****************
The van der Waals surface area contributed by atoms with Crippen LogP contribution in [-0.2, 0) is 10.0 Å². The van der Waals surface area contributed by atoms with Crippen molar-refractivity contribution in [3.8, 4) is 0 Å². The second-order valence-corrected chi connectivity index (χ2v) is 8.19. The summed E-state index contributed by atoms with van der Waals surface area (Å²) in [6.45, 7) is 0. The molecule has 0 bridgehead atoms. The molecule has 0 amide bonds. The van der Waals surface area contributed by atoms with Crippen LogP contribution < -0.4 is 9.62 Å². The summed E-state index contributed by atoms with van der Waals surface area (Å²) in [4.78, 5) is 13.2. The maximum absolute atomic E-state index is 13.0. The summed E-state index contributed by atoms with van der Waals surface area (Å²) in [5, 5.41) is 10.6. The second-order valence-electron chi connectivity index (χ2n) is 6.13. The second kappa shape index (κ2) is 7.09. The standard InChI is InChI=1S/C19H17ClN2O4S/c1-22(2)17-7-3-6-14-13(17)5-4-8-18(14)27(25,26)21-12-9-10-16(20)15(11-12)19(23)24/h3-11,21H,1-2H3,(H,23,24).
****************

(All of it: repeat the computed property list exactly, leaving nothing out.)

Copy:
The van der Waals surface area contributed by atoms with Crippen LogP contribution in [-0.2, 0) is 10.0 Å². The van der Waals surface area contributed by atoms with Crippen molar-refractivity contribution in [3.8, 4) is 0 Å². The second-order valence-corrected chi connectivity index (χ2v) is 8.19. The summed E-state index contributed by atoms with van der Waals surface area (Å²) in [6.45, 7) is 0. The molecule has 0 bridgehead atoms. The molecule has 0 amide bonds. The van der Waals surface area contributed by atoms with Crippen LogP contribution < -0.4 is 9.62 Å². The summed E-state index contributed by atoms with van der Waals surface area (Å²) in [4.78, 5) is 13.2. The maximum absolute atomic E-state index is 13.0. The summed E-state index contributed by atoms with van der Waals surface area (Å²) in [5, 5.41) is 10.6. The second-order valence-electron chi connectivity index (χ2n) is 6.13. The second kappa shape index (κ2) is 7.09. The standard InChI is InChI=1S/C19H17ClN2O4S/c1-22(2)17-7-3-6-14-13(17)5-4-8-18(14)27(25,26)21-12-9-10-16(20)15(11-12)19(23)24/h3-11,21H,1-2H3,(H,23,24).